23

“My Darling Clementine” (1946)
Director John Ford’s take on one of the most notorious stories of the frontier era -- the gunfight at the OK Corral -- is notable today not just for being marvelous entertainment, but also for inspiring other directors. Most impressively, Sam Peckinpah, himself no slouch in the western department, cited it as his favorite film in the genre. And indeed, there are times here when what you’re watching is no less the establishment of genre archetypes -- low angles picking out the Earp brothers from far away through the deserted town, or the utterly iconic shot of Wyatt (Henry Fonda) alone and fearlessly centered mid-frame as he walks deliberately to the showdown. Taking immense liberties with the real story, Ford’s version still somehow feels definitive and the almost-a-buddy-movie arc of the central characters Earp and Doc Holliday (Victor Mature) has never felt fresher. ”Tombstone” it ain't. [A-]

"The Ballad of Cable Hogue" (1970)
Consider us a little more than shocked when it was discovered that Sam Peckinpah's personal favorite was not the unbelievably well-edited "The Wild Bunch" or the tense thriller "Straw Dogs," but the bouncy comedic tale of an abandoned middle-aged man who exploits his discovery of water in the desert. It makes sense considering its successful experimentation, including abrupt tone changes and an abandonment of traditional narrative. There's not much in terms of action, instead are plenty of amusing vignettes and fan-service courtesy of a perverted reverend, but not all of it works. It’s also his most romantic film and the titular character is played by the excellent Jason Robards, ever so lovable and able to ground things when the comedy gets a bit too silly. [B]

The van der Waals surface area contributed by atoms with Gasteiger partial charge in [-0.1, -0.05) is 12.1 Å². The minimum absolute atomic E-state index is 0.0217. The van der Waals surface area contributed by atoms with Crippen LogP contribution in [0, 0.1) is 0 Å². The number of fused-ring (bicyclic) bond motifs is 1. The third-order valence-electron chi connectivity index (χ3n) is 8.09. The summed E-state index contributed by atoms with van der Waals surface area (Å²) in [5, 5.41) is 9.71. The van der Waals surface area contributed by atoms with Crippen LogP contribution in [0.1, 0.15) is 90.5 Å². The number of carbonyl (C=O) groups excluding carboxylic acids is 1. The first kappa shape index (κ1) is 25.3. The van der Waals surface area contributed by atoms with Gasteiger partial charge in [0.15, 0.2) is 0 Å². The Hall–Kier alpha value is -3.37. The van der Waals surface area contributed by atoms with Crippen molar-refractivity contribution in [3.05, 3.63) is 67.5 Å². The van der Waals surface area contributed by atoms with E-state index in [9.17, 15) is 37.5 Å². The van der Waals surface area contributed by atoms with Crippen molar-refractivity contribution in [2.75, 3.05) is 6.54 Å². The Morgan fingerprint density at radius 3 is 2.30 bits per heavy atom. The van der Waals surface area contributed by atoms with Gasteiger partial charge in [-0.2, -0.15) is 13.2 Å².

"Django" (1966)
Even though things are a bit dull until about halfway through (save for the always-amusing ear dismemberment and the subsequent ear snack), once "Django" hits its stride, it never lets up. Frank Nero (in a Man-With-No-Name attitude) saves a prostitute from being killed by not one gang of corrupt men, but two, and rides her into the adjoining ghost town where only a bar/brothel survives. It's soon discovered that he wasn't just out getting Vitamin D: the man who is responsible for the death of his wife, Major Jackson, operates in the area. Even though he walks a mysterious coffin like a pet dog, interest in the secret wears thin and the reveal, while totally badass, only leads to a disappointing 30-second action scene. Nero doesn't have the power or immediacy to carry the feature through its many extraneous expository dialogue scenes, but once the director throws him into large action set-pieces, such as the raid on a Mexican army fort, energy is high and Nero holds his own. Chances are you've seen the similar and superior "A Fistful of Dollars," but those who stick it out will eventually be pleased despite its inconsistency. Special recognition goes to the final scene, which is both excruciatingly tense and rewarding in its pay-off. [B-]

This article is related to: Films, Feature, True Grit


The Playlist

The obsessives' guide to contemporary cinema via film discussion, news, reviews, features, nostalgia, movie music, soundtracks, DVDs and more.


E-Mail Updates